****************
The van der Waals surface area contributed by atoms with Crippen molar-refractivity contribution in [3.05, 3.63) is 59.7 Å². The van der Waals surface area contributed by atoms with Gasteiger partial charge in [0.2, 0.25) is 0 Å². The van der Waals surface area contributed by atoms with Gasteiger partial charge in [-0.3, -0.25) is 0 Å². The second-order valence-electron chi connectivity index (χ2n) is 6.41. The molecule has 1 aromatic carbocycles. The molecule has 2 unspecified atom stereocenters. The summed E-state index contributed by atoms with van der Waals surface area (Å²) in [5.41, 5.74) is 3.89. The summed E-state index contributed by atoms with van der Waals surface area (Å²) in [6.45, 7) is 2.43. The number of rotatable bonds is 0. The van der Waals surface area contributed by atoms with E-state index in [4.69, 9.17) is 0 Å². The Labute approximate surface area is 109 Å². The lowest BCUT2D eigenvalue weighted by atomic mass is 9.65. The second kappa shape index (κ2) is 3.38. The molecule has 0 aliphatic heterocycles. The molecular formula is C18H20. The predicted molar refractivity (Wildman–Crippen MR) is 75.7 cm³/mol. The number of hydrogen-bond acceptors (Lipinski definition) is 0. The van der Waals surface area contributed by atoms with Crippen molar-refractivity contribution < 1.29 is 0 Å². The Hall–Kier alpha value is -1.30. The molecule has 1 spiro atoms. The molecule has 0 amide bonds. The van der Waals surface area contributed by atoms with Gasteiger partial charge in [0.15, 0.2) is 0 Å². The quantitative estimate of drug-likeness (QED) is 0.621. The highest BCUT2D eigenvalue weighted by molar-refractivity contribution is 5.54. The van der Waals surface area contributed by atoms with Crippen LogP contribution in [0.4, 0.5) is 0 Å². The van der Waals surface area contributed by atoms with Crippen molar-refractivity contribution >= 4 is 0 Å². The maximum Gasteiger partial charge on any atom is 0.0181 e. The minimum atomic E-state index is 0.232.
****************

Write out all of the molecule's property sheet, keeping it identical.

The van der Waals surface area contributed by atoms with Crippen molar-refractivity contribution in [3.05, 3.63) is 59.7 Å². The van der Waals surface area contributed by atoms with Gasteiger partial charge in [0.2, 0.25) is 0 Å². The van der Waals surface area contributed by atoms with Gasteiger partial charge in [-0.3, -0.25) is 0 Å². The second-order valence-electron chi connectivity index (χ2n) is 6.41. The molecule has 1 aromatic carbocycles. The molecule has 2 unspecified atom stereocenters. The summed E-state index contributed by atoms with van der Waals surface area (Å²) in [5.41, 5.74) is 3.89. The summed E-state index contributed by atoms with van der Waals surface area (Å²) in [6.45, 7) is 2.43. The number of rotatable bonds is 0. The van der Waals surface area contributed by atoms with E-state index in [4.69, 9.17) is 0 Å². The Labute approximate surface area is 109 Å². The lowest BCUT2D eigenvalue weighted by atomic mass is 9.65. The second kappa shape index (κ2) is 3.38. The molecule has 0 aliphatic heterocycles. The molecular formula is C18H20. The predicted molar refractivity (Wildman–Crippen MR) is 75.7 cm³/mol. The number of hydrogen-bond acceptors (Lipinski definition) is 0. The van der Waals surface area contributed by atoms with Crippen molar-refractivity contribution < 1.29 is 0 Å². The Hall–Kier alpha value is -1.30. The molecule has 1 spiro atoms. The molecule has 0 amide bonds. The van der Waals surface area contributed by atoms with Gasteiger partial charge in [0.15, 0.2) is 0 Å². The quantitative estimate of drug-likeness (QED) is 0.621. The highest BCUT2D eigenvalue weighted by molar-refractivity contribution is 5.54. The van der Waals surface area contributed by atoms with Crippen LogP contribution in [0.4, 0.5) is 0 Å². The van der Waals surface area contributed by atoms with Crippen molar-refractivity contribution >= 4 is 0 Å². The maximum Gasteiger partial charge on any atom is 0.0181 e. The minimum atomic E-state index is 0.232.